El Escorial and Segovia - Spanish Splendor - The Bhatia/Heinrich tour - Day 10
On the last touring day of the trip, we headed up north to two of the Madrid area's inimitable sites: The Monastery of El Escorial and the city of Segovia. The monastery, built by Phillip II in the mid-16th century, is a tribute to the Spanish golden age, and the greatest legacy of master architect Juan de Herrera (the style was actually named after him, Herrerian). The Monastery/Basilica/Palace/Fortress/Royal Pantheon is an incredible assault on the visual senses, from the symbolism of the directions to the unparalleled collection of masterpiece religious art (perhaps it can be even a bit too much sometimes, as Rita mentioned).
After a quick lunch of (humongous) Iberian pork loin sandwiches we were off again to Segovia, original home of Isabella the Catholic Queen. Rightfully famous for it's gigantic Roman aqueduct, perhaps the most impressive sight was the castle, seen from below alongside the forest. It could have been the season, or the lack of tourists, but the fall colors and the tranquility of the area just took my breathe away. Once more Richard guided us through the cobblestone streets, showing us the numerous palaces and churches, leading us to the castle and finally to a spectacular panoramic right next to the aqueduct at dusk. Segovia really has nothing to envy from any of its more famous neighbors, and it was a great way to end the city tours.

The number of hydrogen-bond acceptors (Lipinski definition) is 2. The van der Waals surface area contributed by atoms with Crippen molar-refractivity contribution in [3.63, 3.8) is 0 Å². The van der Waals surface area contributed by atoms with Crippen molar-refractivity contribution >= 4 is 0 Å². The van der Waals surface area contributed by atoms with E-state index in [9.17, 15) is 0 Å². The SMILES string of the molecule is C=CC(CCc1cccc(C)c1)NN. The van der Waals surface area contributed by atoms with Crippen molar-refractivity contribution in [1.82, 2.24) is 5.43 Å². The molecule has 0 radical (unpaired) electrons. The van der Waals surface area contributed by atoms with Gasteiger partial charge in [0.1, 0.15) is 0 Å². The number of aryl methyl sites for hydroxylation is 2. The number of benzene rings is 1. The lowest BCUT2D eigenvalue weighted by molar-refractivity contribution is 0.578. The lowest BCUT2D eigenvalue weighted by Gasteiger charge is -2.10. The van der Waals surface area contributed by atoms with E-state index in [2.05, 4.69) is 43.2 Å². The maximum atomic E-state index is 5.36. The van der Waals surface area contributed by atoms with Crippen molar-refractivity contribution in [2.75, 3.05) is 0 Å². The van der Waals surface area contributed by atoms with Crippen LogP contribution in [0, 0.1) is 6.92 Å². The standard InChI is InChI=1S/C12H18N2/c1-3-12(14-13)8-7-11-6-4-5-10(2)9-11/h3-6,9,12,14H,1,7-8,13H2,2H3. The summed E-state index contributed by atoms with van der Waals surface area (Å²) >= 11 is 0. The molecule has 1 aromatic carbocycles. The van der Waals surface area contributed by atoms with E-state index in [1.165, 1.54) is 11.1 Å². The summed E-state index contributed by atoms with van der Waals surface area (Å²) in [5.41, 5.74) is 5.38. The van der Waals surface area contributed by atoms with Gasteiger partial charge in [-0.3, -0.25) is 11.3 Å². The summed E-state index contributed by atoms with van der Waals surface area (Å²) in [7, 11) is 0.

Tomorrow is a day at leisure in Madrid, and our farewell dinner for one last opportunity to enjoy the richness and variety of Spanish cuisine.